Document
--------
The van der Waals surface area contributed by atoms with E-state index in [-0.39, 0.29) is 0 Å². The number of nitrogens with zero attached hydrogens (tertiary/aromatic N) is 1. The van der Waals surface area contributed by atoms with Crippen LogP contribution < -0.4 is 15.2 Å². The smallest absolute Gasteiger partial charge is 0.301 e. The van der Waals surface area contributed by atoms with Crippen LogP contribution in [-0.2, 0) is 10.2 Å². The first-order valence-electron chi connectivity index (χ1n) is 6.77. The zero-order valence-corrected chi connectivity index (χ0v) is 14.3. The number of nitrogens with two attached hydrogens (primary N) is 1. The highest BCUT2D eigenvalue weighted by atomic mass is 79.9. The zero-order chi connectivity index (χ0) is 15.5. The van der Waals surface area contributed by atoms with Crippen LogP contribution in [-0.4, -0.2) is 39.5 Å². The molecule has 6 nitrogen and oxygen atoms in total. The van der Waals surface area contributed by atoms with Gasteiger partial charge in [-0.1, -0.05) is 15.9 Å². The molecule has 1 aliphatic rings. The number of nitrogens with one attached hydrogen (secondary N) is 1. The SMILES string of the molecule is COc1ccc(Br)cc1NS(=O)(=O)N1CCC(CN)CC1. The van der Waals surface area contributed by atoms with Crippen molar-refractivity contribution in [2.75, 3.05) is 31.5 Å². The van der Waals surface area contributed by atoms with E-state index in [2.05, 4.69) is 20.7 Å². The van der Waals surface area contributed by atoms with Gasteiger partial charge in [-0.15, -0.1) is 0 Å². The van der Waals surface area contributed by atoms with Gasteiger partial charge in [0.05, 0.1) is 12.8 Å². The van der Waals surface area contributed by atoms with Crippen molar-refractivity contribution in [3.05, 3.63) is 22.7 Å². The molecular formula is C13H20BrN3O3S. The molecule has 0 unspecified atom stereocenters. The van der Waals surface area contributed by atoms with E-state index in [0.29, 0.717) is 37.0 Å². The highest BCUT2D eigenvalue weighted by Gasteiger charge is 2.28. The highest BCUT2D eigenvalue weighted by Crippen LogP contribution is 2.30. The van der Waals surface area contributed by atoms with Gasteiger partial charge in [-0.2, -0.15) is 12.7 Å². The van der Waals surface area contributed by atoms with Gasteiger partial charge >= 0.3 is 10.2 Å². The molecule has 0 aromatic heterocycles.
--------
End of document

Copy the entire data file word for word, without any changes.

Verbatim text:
The van der Waals surface area contributed by atoms with E-state index in [-0.39, 0.29) is 0 Å². The number of nitrogens with zero attached hydrogens (tertiary/aromatic N) is 1. The van der Waals surface area contributed by atoms with Crippen LogP contribution < -0.4 is 15.2 Å². The smallest absolute Gasteiger partial charge is 0.301 e. The van der Waals surface area contributed by atoms with Crippen LogP contribution in [-0.2, 0) is 10.2 Å². The first-order valence-electron chi connectivity index (χ1n) is 6.77. The zero-order valence-corrected chi connectivity index (χ0v) is 14.3. The number of nitrogens with two attached hydrogens (primary N) is 1. The highest BCUT2D eigenvalue weighted by atomic mass is 79.9. The zero-order chi connectivity index (χ0) is 15.5. The van der Waals surface area contributed by atoms with Crippen LogP contribution in [-0.4, -0.2) is 39.5 Å². The molecule has 6 nitrogen and oxygen atoms in total. The van der Waals surface area contributed by atoms with Gasteiger partial charge in [-0.1, -0.05) is 15.9 Å². The molecule has 1 aliphatic rings. The number of nitrogens with one attached hydrogen (secondary N) is 1. The SMILES string of the molecule is COc1ccc(Br)cc1NS(=O)(=O)N1CCC(CN)CC1. The van der Waals surface area contributed by atoms with Crippen molar-refractivity contribution in [2.75, 3.05) is 31.5 Å². The van der Waals surface area contributed by atoms with E-state index in [2.05, 4.69) is 20.7 Å². The van der Waals surface area contributed by atoms with Gasteiger partial charge in [-0.15, -0.1) is 0 Å². The van der Waals surface area contributed by atoms with Gasteiger partial charge in [0.05, 0.1) is 12.8 Å². The van der Waals surface area contributed by atoms with Crippen molar-refractivity contribution in [3.05, 3.63) is 22.7 Å². The molecular formula is C13H20BrN3O3S. The molecule has 0 unspecified atom stereocenters. The van der Waals surface area contributed by atoms with E-state index in [0.29, 0.717) is 37.0 Å². The highest BCUT2D eigenvalue weighted by Gasteiger charge is 2.28. The highest BCUT2D eigenvalue weighted by Crippen LogP contribution is 2.30. The van der Waals surface area contributed by atoms with Gasteiger partial charge in [-0.2, -0.15) is 12.7 Å². The van der Waals surface area contributed by atoms with Gasteiger partial charge >= 0.3 is 10.2 Å². The molecule has 0 aromatic heterocycles.